For most technologies, a list of potential partners can be easily generated. Indeed, the explosion of Web-based databases makes it simple to get a list of potential customers that may be appropriate to contact.1 Sites like, not only allow the technology transfer professional to “reach out” and find customers, but maintaining your own Web site, that is updated routinely, allows companies to “reach in” to the institution portfolio. A TTO may be surprised at how companies are getting more sophisticated in searching university Web sites. The Massachusetts Association of Technology Transfer Offices has gone a step further and maintains a central Web site that can search 19 institutions through the use of key words.2 The site is updated nightly for any additions/deletions made by an individual institution. Other programs like also allow companies to reach in to the institutional portfolio from members worldwide who have listed their available technologies. Such lists, however, need to be sifted through before drawing up a targeted prospect list.

Another useful source of industry contacts is the team of scientists working at your institution. Scientists will often already have an industry contact for a given technology, and a scientist’s relationship with a company is invaluable for initiating negotiations. In fact, AUTM data have shown that 54% of licensees were initiated due to investigator-company relationships.3 So TTO staff must be sure to ask the scientists about their contacts. (Knowing where their graduates have gone can often provide useful leads.) When exploiting an inventor’s personal contact, however, one must make sure that the technology transfer manager is serving the best interests of the technology and not limiting its possibilities by deferring to the inventor/scientist.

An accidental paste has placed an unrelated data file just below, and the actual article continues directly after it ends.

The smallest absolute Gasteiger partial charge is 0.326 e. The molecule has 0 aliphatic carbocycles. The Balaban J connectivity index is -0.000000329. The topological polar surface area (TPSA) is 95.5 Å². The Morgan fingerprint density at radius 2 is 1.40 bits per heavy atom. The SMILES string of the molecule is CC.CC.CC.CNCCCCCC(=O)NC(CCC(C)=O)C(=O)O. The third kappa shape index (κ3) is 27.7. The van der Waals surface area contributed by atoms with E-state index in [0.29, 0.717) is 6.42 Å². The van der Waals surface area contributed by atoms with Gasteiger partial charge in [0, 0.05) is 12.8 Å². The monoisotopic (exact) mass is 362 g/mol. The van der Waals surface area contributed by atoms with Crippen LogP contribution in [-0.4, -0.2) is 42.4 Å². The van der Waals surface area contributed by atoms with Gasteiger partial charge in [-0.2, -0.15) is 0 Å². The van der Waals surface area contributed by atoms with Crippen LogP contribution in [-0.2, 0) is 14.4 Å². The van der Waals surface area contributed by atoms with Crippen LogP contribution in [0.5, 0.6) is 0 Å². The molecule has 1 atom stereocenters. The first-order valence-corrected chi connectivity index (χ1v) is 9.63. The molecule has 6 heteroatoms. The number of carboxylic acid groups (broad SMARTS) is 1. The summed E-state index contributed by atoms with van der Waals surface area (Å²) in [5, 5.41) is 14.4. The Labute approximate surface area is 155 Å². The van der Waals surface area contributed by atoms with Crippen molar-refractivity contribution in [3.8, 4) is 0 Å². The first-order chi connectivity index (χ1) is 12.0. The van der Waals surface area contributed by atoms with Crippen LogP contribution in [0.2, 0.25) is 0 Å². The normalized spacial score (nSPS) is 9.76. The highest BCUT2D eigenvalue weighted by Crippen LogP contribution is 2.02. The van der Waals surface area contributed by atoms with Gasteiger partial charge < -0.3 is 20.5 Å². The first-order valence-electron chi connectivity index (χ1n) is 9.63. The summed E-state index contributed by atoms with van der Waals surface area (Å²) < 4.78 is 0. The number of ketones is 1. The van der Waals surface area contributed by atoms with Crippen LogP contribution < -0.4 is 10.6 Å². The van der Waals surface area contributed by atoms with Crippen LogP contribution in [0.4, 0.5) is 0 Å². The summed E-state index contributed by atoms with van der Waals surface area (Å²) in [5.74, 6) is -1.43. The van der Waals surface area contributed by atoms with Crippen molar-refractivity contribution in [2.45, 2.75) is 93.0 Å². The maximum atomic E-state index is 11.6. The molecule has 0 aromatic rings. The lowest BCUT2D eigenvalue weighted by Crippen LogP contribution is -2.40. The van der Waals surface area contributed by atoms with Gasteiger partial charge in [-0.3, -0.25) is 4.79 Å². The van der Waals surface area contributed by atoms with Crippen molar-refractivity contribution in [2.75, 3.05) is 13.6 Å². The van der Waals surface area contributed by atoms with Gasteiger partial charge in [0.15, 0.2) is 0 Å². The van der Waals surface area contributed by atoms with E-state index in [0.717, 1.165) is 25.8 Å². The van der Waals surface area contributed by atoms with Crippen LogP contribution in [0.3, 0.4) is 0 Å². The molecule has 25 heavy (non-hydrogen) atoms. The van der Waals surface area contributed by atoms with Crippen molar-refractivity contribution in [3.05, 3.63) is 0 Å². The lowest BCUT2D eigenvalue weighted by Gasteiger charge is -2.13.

Other sources of contacts may come from the TTO members’ industrial experience, experience from previous cases, AUTM members who have dealt with the targeted field of technology, or other members of the institution who have dealt with the company. Industry directories, professional association directories and materials, and trade publications and newsletters can all provide useful leads.

Of course, if you are a TTO manager, remember to think about your own contacts! Who do you know? Who do your friends know? Who has come to see you in the recent past? Networking begins with you.

4.3 Qualifying potential licensees

Evaluating companies means asking at least these four key questions:

  1. Does the technology fit the company’s need?
  2. What is the company’s time frame to develop the product?
  3. Does the company have the budget to develop the product?
  4. Is there any reason why the company would be unwilling to work with the institution/scientist?

It is often difficult to get accurate answers to these questions. The company contact may not be able to answer them, which may require the technology transfer manager to try to get the company to open up and explain its position. A simple tip is to ask questions beginning with the words “who, what, when, where, and why.” With these types of questions, the contact cannot give a simple yes or no answer. Most importantly, the TTO manager must remember to listen after asking the question! It is pointless to ask a question and then have a colleague (or yourself) answer it instead of the customer.

5. Key Qualifying Questions

5.1 Does the technology fit the need?

The good way to start is by asking, clearly, whether the technology field matches the company’s current business development strategy. The question should be posed to the scientific contact at the company, as well as to the business contact, preferably at the executive level or at least with the top business development manager. The technology transfer manager should be on the lookout for company scientists eager to work in an area that does not match the company’s overall business goals. While such scientists may have the capability to fund initial work for the technology, he or she will most likely be unable to move the technology any further.